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Genes, Embryos, and Future People

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Testing embryonic cells for genetic abnormalities gives us the capacity to predict whether and to what extent people will exist with disease and disability. Moreover, the freezing of embryos for long periods of time enables us to alter the length of a normal human lifespan. After highlighting the shortcomings of somatic-cell gene therapy and germ-line genetic alteration, I argue that the testing and selective termination of genetically defective embryos is the only medically and morally defensible way to prevent the existence of people with severe disability, pain and suffering that make their lives not worth living for them on the whole. In addition, I consider the possible harmful effects on children born from frozen embryos after the deaths of their biological parents, or when their parents are at an advanced age. I also explore whether embryos have moral status and whether the prospects for disease-preventing genetic alteration can justify long-term cryopreservation of embryos.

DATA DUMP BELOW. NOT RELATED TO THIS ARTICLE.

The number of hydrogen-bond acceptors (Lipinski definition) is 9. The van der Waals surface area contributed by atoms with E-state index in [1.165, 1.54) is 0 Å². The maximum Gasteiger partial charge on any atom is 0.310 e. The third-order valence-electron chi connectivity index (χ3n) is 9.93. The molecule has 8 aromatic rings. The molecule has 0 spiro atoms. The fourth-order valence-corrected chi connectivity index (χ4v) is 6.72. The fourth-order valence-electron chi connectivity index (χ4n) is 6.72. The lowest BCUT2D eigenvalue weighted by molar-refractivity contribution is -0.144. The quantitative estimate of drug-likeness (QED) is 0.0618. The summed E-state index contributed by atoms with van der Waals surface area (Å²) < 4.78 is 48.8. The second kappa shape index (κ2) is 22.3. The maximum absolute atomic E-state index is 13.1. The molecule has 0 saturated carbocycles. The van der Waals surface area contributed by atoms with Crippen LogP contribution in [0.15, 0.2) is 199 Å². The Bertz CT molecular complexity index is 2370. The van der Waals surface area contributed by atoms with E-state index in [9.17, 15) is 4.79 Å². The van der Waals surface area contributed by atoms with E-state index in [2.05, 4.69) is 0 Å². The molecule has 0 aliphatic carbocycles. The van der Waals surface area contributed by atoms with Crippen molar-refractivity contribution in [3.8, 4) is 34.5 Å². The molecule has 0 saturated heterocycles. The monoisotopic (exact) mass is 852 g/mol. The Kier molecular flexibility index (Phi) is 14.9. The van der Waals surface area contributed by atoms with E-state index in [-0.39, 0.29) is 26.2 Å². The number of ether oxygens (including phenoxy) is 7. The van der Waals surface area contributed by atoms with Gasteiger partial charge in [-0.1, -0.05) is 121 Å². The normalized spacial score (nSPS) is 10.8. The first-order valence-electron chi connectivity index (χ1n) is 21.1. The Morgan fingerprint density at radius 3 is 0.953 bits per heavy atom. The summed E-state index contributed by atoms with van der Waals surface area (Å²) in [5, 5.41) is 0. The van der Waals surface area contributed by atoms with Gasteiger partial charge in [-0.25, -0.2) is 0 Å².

Document Type: Original Article


Affiliations: Department of Philosophy, University of Calgary

Publication date: July 1, 1998

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